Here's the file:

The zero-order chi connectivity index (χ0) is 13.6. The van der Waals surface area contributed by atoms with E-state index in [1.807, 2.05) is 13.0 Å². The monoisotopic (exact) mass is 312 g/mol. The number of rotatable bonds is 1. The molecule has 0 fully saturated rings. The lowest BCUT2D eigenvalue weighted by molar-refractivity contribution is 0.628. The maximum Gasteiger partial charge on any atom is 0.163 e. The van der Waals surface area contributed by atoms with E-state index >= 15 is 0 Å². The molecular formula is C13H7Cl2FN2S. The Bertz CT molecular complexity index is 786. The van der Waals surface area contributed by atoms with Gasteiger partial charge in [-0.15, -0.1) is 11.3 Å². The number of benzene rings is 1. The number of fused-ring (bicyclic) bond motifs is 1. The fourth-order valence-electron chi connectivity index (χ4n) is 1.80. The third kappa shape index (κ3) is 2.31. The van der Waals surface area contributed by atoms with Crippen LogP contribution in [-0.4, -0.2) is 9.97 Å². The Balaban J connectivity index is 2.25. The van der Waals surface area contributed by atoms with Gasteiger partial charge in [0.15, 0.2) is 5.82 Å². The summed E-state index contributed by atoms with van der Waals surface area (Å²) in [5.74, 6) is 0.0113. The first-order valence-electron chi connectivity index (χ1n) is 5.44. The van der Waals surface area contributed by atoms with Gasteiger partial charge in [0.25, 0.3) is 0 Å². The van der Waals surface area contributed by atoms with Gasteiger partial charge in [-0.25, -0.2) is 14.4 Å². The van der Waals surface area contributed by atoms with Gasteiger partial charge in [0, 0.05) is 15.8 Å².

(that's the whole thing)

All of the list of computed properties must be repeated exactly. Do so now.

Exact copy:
The zero-order chi connectivity index (χ0) is 13.6. The van der Waals surface area contributed by atoms with E-state index in [1.807, 2.05) is 13.0 Å². The monoisotopic (exact) mass is 312 g/mol. The number of rotatable bonds is 1. The molecule has 0 fully saturated rings. The lowest BCUT2D eigenvalue weighted by molar-refractivity contribution is 0.628. The maximum Gasteiger partial charge on any atom is 0.163 e. The van der Waals surface area contributed by atoms with E-state index >= 15 is 0 Å². The molecular formula is C13H7Cl2FN2S. The Bertz CT molecular complexity index is 786. The van der Waals surface area contributed by atoms with Gasteiger partial charge in [-0.15, -0.1) is 11.3 Å². The number of benzene rings is 1. The number of fused-ring (bicyclic) bond motifs is 1. The fourth-order valence-electron chi connectivity index (χ4n) is 1.80. The third kappa shape index (κ3) is 2.31. The van der Waals surface area contributed by atoms with Crippen LogP contribution in [-0.4, -0.2) is 9.97 Å². The Balaban J connectivity index is 2.25. The van der Waals surface area contributed by atoms with Gasteiger partial charge in [0.15, 0.2) is 5.82 Å². The summed E-state index contributed by atoms with van der Waals surface area (Å²) in [5.74, 6) is 0.0113. The first-order valence-electron chi connectivity index (χ1n) is 5.44. The van der Waals surface area contributed by atoms with Gasteiger partial charge in [0.25, 0.3) is 0 Å². The van der Waals surface area contributed by atoms with Gasteiger partial charge in [-0.25, -0.2) is 14.4 Å². The van der Waals surface area contributed by atoms with Gasteiger partial charge in [0, 0.05) is 15.8 Å².